The FTC currently enforces federal privacy laws. Gillibrand doesn’t think it’s enough.
Sen. Kirsten Gillibrand (D-NY) is introducing a revamped version of her Data Protection Act, which would create a new government agency in charge of regulating and enforcing federal privacy laws — the ones we have now as well as any we might get in the future.
“Big Tech companies are free to sell individuals’ data to the highest bidder without fear of real consequences, posing a severe threat to modern-day privacy and civil rights,” Gillibrand said in a statement. “A data privacy crisis is looming over the everyday lives of Americans and we need to hold these bad actors accountable.”
The bill builds on her 2020 version in ways that seem to reflect the Biden administration’s agenda and the fact that Democrats now have control over both houses of Congress and are therefore more likely to be able to carry out that agenda. It also includes new sections addressing antitrust and civil rights.
The Data Protection Act isn’t a privacy bill in and of itself. Rather, it establishes a Data Protection Agency, whose job would be to regulate and enforce federal data privacy laws. The bill also spells out some prohibited data collection and usage practices, including those that are discriminatory or deceptive, and bans re-identifying users from de-identified data.
The agency would also, in this new version, review the privacy implications of any mergers that include transferring the data of at least 50,000 users — think Facebook and Instagram, but also those of data brokers like Oracle’s acquisition of BlueKai. That review would then be sent to the Federal Trade Commission (FTC) and the Department of Justice to be used in determining whether to allow the mergers to go through.
The Data Protection Agency would also have its own Office of Civil Rights that ensures data is not collected or used in a way that discriminates against protected classes. Facebook allowing users to place housing ads that exclude certain races and ethnicities is one example of this, but there are myriad ways that data you didn’t even know you were providing can be used against you — and there’s no one agency responsible for overseeing those violations.
Currently, enforcing federal privacy laws generally falls to the FTC and state attorneys general. This bill would take that out of the FTC’s purview, and opinions are divided on whether this is a good idea. Some believe the power should stay with an established agency that can be expanded to better take it on. The FTC recently said it needed more people and new units to properly tackle privacy issues. The agency currently only has about 40 people dedicated to privacy matters out of its roughly 1,100 full-time employees. Washington Rep. Suzan DelBene’s privacy bill, introduced in March, would give the FTC significantly more money and employees, which she told Recode she believes is a better way to regulate privacy than a new agency.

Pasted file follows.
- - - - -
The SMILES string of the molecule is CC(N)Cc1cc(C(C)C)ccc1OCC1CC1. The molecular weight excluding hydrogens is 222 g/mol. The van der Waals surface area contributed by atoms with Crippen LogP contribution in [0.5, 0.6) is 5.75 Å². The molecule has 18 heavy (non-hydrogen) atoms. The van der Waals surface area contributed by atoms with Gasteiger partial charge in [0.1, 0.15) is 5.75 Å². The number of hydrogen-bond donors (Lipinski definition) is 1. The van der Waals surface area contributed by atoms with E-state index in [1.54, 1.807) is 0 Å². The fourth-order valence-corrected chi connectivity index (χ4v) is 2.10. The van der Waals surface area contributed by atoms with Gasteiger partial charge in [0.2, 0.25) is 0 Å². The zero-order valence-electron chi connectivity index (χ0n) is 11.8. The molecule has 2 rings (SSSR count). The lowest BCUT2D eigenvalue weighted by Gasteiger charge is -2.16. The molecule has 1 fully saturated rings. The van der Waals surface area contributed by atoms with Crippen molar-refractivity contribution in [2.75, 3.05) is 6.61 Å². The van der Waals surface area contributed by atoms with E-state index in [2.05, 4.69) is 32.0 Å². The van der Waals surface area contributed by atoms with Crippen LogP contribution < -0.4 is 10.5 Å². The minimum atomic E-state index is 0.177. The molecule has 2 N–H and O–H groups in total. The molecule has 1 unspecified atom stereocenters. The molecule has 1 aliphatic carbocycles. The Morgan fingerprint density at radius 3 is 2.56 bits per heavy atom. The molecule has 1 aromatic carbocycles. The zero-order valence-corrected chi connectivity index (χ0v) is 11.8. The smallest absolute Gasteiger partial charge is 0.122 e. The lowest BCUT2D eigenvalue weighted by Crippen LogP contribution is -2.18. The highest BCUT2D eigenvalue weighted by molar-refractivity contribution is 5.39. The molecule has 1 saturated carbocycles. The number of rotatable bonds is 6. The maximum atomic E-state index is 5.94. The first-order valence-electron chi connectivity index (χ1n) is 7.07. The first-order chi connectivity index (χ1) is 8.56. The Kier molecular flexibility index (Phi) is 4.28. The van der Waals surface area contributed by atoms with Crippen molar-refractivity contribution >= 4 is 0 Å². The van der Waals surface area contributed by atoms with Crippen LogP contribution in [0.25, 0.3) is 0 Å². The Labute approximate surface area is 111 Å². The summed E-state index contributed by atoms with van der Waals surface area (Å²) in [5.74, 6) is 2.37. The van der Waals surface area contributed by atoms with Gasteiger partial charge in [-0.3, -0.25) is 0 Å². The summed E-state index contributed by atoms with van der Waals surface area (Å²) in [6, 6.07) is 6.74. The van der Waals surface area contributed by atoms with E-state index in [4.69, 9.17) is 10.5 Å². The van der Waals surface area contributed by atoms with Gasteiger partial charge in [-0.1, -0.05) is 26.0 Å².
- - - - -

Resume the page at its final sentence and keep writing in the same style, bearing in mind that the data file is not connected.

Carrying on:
“There’s nothing wrong with the FTC that can’t be corrected with stronger legal authority and more resources,” Cameron Kerry, a fellow at the Brookings Institution’s Center for Technology Innovation, told Recode last March. “I think it’s got experience. You don’t just stand up a new agency. I think there are advantages to having an agency doing this that also has competition authority.”
But others point out that many countries have data protection authorities, and a dedicated body is needed considering the huge companies and ecosystem it would be regulating — data collection is, in many ways, the backbone of the internet and mobile apps. The FTC, many argue, has fallen short on data privacy and is frequently called “toothless” for levying fines against Big Tech companies that are essentially slaps on the wrist — first offenses often don’t even merit a fine. Even the enormous $5 billion fine the FTC handed down to Facebook for privacy violations didn’t seem to make a dent in the company’s bottom line, and only happened because Facebook violated a 2012 settlement that didn’t require it to pay a fine at all.
And Gillibrand isn’t the only lawmaker who wants an agency like this: California Reps. Anna Eshoo and Zoe Lofgren’s Online Privacy Act called for a Digital Privacy Agency, and that bill could also make a reappearance this Congress. Ohio Sen. Sherrod Brown’s draft version of his Data Accountability and Transparency Act included a provision establishing an independent agency, and his office told Recode he intends to introduce his bill this Congress. He’s a co-sponsor of Gillibrand’s bill. Meanwhile, California will soon have its own Privacy Protection Agency.
It’s also not yet known where data privacy will fall on the FTC’s docket, now that Lina Khan is the agency’s chair. Khan rose to prominence as a Big Tech critic and antitrust expert, and her appointment reflects that the Biden administration wants to prioritize those antitrust matters, as do lawmakers in both parties and both houses of Congress. Khan was a co-author of the House Democrats’ massive antitrust report, which blamed Big Tech’s perceived anti-competitive practices for eroding user privacy. Data privacy will likely be a part of her agenda, but it may not be the focus.
Perhaps the biggest issue with this bill is not the bill itself but what the agency it creates would be able to do. While the US does have data privacy laws, almost everyone — including the companies the laws target — agrees that existing regulations aren’t enough and don’t reflect the online-centric way many people live their lives now. They just don’t agree on how to address that problem, so federal privacy bills have historically gone nowhere. And that’s something this bill can’t fix.